7. I’ve lived long enough to see my daughter doing things that were ridiculous when her mother did them.
  8. I’ve had time to make enough mistakes that I no longer get so riled up about other people’s mistakes.
  9. My messy desk no longer seems cool.
  10. I don’t look forward to birthdays as much as I used to.

(Thoughts prompted by another birthday coming up in a few days and this post by Jnana Hodson )

Why Couldn’t I Be The Healthy One?

It was the morning after my father’s funeral and my cousin Dennis and I were sitting at a table with my mother looking at old photographs. Here was a school phot from when I was in Grade 2 in a one-room school. There were two little boys in the front row, one bright-eyed, smiling and healthy-looking, the other wearing a heavy sweater and making a feeble attempt at a smile. Impulsively, I pointed at the healthy looking boy and said “That was me!” Dennis gave me a funny look, then said, “No. That was David Harlton. This is you over here.” And he pointed at the sickly-looking boy.

Of course he was right. I think that I just wished that for one moment in my life I could believe that I was the healthy one.

I had frequent bouts of colds and flu as a child and was well-acquainted with Buckley’s White Rub and various other home remedies. I am a genuine phlegmatic; it’s not often that I don’t have some nasal congestion and a frog in my throat. My sense of balance has never been good either. I was probably about five when my parents put me on a merry-go-round, no doubt expecting I would be thrilled at the ride. My head began to whirl and my stomach to churn and they had to quickly take me off.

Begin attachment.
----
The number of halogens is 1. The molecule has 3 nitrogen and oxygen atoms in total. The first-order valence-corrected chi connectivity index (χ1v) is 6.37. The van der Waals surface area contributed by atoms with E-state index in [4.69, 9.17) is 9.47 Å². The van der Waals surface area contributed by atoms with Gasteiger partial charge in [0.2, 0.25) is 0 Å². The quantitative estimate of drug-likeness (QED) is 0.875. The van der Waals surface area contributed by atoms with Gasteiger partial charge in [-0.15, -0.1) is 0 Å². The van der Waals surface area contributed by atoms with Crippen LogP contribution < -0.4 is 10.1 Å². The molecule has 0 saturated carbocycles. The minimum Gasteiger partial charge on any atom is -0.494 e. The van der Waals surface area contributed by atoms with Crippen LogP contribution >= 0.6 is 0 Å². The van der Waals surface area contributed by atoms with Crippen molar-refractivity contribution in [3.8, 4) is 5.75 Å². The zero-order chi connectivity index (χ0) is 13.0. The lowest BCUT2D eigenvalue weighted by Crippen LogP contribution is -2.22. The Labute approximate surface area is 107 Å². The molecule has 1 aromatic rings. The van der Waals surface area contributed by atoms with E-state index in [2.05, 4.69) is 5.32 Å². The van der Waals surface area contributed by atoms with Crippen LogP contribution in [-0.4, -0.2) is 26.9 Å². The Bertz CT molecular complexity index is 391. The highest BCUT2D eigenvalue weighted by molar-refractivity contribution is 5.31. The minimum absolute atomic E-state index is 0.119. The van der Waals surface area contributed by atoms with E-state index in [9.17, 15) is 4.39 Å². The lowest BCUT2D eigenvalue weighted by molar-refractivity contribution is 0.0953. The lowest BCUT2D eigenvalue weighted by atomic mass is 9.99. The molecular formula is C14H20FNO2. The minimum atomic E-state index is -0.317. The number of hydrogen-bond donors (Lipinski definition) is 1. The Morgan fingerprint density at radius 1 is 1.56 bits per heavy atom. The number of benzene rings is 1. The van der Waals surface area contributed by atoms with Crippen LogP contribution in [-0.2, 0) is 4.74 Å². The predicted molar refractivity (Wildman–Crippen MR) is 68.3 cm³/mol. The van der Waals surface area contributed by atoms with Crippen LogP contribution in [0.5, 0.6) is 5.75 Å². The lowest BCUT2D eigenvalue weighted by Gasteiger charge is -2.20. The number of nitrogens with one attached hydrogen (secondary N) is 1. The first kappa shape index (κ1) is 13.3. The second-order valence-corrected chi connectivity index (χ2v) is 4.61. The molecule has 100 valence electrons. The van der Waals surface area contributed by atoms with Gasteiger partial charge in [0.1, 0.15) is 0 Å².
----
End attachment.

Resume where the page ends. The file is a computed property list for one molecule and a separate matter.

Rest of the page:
In later life, I realized that the “cold and flu” symptoms were almost all allergic reactions to dust, pollens and other stuff in the air. These reactions often led into sinus infections and recovery times were a matter of several weeks. This also affected my inner ear, giving me a poor sense of balance.

When i was in my twenties I discovered antihistamines and they have helped me cope with life. A little pill once a day, a corticosteroid puff in each nostril once a day, plus echinacea and/or decongestants when needed, keep me going most of the time. But I still can’t always escape those times when allergy symptoms leave me feeling wiped out. This time of year seems about the worst.

I have learned by experience that some occupations are best avoided. I’m just not the robust type who thrives on outdoor activities.

But maybe that’s alright. I’ve been coping with this for 73 years now and it hasn’t done me in yet.  Someone once said “A man show what he is by what he does with what he has.” That has inspired me to forget about what I don’t have and can’t do and to try and make the best of what I do have and can do.

I am even thankful that my frequent sicknesses facilitated my love for reading, and writing. Perhaps God has allowed these circumstances to help steer me in the direction He wanted me to go. In any case, here I am, with all the things I have experienced, observed and learned in life, and I want to use them all to His honour.

%d bloggers like this: